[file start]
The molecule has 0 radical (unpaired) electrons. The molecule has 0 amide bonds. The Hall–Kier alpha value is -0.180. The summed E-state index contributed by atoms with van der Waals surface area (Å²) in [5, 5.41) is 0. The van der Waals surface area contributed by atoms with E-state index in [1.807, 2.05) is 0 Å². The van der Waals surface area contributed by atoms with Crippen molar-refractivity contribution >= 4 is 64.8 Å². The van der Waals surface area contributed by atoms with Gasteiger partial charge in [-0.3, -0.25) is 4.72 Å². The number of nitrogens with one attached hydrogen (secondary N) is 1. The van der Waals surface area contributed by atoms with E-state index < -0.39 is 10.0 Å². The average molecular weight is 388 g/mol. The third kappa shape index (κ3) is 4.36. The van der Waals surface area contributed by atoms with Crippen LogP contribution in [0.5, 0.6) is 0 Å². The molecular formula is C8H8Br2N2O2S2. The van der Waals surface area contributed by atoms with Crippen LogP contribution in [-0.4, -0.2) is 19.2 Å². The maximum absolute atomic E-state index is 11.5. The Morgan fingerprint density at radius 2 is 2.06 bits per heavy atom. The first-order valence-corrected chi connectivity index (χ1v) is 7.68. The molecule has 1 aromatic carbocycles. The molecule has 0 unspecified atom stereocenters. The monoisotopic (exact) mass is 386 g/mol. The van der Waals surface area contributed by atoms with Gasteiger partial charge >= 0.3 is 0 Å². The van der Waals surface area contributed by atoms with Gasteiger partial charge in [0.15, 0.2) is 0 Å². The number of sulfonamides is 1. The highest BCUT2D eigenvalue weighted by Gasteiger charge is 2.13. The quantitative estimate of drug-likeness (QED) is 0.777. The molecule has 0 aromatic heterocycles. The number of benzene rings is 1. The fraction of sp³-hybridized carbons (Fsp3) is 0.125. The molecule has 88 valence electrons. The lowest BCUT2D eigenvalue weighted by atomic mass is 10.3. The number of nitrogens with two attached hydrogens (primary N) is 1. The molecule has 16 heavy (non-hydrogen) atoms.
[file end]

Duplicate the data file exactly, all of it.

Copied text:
The molecule has 0 radical (unpaired) electrons. The molecule has 0 amide bonds. The Hall–Kier alpha value is -0.180. The summed E-state index contributed by atoms with van der Waals surface area (Å²) in [5, 5.41) is 0. The van der Waals surface area contributed by atoms with E-state index in [1.807, 2.05) is 0 Å². The van der Waals surface area contributed by atoms with Crippen molar-refractivity contribution >= 4 is 64.8 Å². The van der Waals surface area contributed by atoms with Gasteiger partial charge in [-0.3, -0.25) is 4.72 Å². The number of nitrogens with one attached hydrogen (secondary N) is 1. The van der Waals surface area contributed by atoms with E-state index < -0.39 is 10.0 Å². The average molecular weight is 388 g/mol. The third kappa shape index (κ3) is 4.36. The van der Waals surface area contributed by atoms with Crippen LogP contribution in [0.5, 0.6) is 0 Å². The molecular formula is C8H8Br2N2O2S2. The van der Waals surface area contributed by atoms with Crippen LogP contribution in [-0.4, -0.2) is 19.2 Å². The maximum absolute atomic E-state index is 11.5. The Morgan fingerprint density at radius 2 is 2.06 bits per heavy atom. The first-order valence-corrected chi connectivity index (χ1v) is 7.68. The molecule has 1 aromatic carbocycles. The molecule has 0 unspecified atom stereocenters. The monoisotopic (exact) mass is 386 g/mol. The van der Waals surface area contributed by atoms with Gasteiger partial charge >= 0.3 is 0 Å². The van der Waals surface area contributed by atoms with Gasteiger partial charge in [0.15, 0.2) is 0 Å². The number of sulfonamides is 1. The highest BCUT2D eigenvalue weighted by Gasteiger charge is 2.13. The quantitative estimate of drug-likeness (QED) is 0.777. The molecule has 0 aromatic heterocycles. The number of benzene rings is 1. The fraction of sp³-hybridized carbons (Fsp3) is 0.125. The molecule has 88 valence electrons. The lowest BCUT2D eigenvalue weighted by atomic mass is 10.3. The number of nitrogens with two attached hydrogens (primary N) is 1. The molecule has 16 heavy (non-hydrogen) atoms.